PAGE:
New London to host in-water boat show in June
New London - With winter on its last legs, it might be a good time to start thinking about a boat show on the city's waterfront.
There hasn't been one of those since 2010.
Barbara Neff, the city events coordinator who pulled together the Long Island Sound Boaters Expo four years ago, hopes to surpass that one-day event with a two-day show, June 21-22, at Waterfront Park, along City Pier and the floating docks.
Dozens of boat dealers, marinas and others are expected to participate, Neff said. Boats ranging in size from 15 to 60 feet will be displayed, as will a variety of accessories, equipment, electronics, gear and services for boaters.
The Coast Guard Academy Jazz Band will perform on the show's second day.
Neff began laying the groundwork for the event in January while attending the Connecticut Marine Trade Association's Hartford Boat Show at the Connecticut Convention Center.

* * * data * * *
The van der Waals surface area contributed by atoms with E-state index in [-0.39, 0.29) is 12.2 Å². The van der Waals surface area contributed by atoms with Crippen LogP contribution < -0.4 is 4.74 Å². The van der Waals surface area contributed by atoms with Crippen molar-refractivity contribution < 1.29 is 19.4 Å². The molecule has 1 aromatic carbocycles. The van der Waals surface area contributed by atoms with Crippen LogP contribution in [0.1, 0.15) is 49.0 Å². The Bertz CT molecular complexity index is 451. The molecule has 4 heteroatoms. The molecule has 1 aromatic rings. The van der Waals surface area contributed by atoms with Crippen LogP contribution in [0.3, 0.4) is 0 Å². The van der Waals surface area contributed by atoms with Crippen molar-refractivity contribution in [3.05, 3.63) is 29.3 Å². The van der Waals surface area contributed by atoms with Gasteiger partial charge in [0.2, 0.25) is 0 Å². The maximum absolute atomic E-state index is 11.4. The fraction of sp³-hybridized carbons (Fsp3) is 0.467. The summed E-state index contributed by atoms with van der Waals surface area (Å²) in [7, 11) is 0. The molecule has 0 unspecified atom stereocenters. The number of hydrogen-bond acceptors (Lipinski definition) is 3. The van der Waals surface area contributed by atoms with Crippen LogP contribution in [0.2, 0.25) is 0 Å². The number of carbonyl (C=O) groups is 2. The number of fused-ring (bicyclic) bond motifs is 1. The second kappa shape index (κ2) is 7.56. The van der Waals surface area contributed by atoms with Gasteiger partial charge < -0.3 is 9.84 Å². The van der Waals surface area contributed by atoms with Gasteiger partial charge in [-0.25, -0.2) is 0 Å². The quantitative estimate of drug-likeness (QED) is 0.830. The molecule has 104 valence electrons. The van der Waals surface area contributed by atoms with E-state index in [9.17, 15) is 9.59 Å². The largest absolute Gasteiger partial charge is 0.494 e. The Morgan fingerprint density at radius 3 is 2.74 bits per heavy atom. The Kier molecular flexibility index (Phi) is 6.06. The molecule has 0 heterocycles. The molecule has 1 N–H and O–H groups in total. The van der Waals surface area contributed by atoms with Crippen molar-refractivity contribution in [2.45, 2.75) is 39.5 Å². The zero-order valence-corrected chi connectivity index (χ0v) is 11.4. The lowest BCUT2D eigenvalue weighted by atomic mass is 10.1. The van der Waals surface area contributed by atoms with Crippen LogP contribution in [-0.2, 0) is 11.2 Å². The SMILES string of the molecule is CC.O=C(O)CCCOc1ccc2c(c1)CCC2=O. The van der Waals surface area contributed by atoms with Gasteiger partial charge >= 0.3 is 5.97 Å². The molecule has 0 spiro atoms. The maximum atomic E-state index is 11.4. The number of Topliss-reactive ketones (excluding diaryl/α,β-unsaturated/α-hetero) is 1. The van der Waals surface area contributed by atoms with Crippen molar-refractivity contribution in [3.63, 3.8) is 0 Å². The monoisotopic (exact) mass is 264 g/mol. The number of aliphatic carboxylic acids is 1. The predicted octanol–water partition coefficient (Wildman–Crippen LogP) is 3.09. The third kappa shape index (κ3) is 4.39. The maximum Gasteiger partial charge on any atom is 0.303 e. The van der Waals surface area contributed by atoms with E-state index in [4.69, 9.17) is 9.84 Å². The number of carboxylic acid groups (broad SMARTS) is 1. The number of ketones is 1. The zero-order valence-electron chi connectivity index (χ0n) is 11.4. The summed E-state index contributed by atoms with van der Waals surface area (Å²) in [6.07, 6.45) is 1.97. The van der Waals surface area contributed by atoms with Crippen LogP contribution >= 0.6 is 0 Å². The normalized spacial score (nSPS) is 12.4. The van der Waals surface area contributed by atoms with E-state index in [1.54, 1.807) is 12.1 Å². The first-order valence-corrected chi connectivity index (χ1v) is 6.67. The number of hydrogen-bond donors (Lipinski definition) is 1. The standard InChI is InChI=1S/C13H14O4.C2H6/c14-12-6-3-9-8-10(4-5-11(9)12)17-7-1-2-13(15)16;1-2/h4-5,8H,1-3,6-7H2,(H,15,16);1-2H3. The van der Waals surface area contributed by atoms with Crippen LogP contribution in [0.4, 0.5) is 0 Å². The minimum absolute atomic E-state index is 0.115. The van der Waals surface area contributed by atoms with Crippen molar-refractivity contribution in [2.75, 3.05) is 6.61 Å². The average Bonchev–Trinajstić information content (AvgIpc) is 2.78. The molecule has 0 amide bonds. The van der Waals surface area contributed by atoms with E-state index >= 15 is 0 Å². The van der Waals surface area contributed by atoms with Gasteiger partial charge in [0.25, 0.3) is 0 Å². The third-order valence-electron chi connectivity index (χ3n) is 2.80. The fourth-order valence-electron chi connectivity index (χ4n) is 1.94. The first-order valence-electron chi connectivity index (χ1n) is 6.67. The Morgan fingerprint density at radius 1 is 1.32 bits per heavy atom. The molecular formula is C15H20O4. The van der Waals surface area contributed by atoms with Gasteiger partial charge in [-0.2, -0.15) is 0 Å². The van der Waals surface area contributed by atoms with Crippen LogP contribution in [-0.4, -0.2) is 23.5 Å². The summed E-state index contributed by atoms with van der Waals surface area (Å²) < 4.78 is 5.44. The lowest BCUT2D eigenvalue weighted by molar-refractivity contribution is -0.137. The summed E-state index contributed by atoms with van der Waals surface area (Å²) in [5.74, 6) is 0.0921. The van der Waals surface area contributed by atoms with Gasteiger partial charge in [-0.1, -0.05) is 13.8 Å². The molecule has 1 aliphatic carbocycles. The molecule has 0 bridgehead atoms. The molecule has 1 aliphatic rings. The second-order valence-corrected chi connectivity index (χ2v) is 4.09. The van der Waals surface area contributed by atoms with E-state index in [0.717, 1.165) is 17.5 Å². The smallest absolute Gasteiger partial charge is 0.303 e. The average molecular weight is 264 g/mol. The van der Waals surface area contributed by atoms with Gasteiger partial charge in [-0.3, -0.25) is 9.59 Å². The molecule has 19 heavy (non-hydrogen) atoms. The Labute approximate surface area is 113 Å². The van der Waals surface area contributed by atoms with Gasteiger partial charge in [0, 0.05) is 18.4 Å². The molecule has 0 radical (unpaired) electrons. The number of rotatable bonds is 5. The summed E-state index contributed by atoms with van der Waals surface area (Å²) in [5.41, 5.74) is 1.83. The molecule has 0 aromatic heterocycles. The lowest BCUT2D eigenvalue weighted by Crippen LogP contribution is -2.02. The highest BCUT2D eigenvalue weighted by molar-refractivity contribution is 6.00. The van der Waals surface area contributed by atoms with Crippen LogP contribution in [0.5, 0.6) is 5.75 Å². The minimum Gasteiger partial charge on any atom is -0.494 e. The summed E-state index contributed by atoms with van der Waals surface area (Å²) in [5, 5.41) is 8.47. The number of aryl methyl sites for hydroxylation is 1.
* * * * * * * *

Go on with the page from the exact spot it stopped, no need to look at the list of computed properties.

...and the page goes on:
"We went to all the dealers there and asked them if they'd be interested in coming to a show in southeastern Connecticut," Neff said. "The response was overwhelming."
Invitations to the New London event went out about a week ago, and many have already been returned. Nearly all of the available in-water space for the show has been booked. Boats also will be exhibited on land.
Neff recalled that the 2010 show, held before the city installed the floating docks near City Pier, featured some 30 booths.
"We hope to have at least that many this year," she said.
After the boat show, Neff expects to fill dates on the city's waterfront calendar with another Sailfest celebration in July, a boaters' benefit "poker run" in August and a barbecue cook-off in September.
The New London In-Water Boat Show is scheduled to run from noon to 6 p.m. Saturday, June 21, and from 11 a.m. to 4 p.m. Sunday, June 22.
Admission will be free.
Stories that may interest you
A whole range of pandemic aid programs are set to expire in the new year, leaving millions of Americans without the government support that's helped keep them afloat and threatening a rebounding economy.
The coronavirus pandemic has hurt the U.S. seafood industry due to a precipitous fall in imports and exports and a drop in catch of some species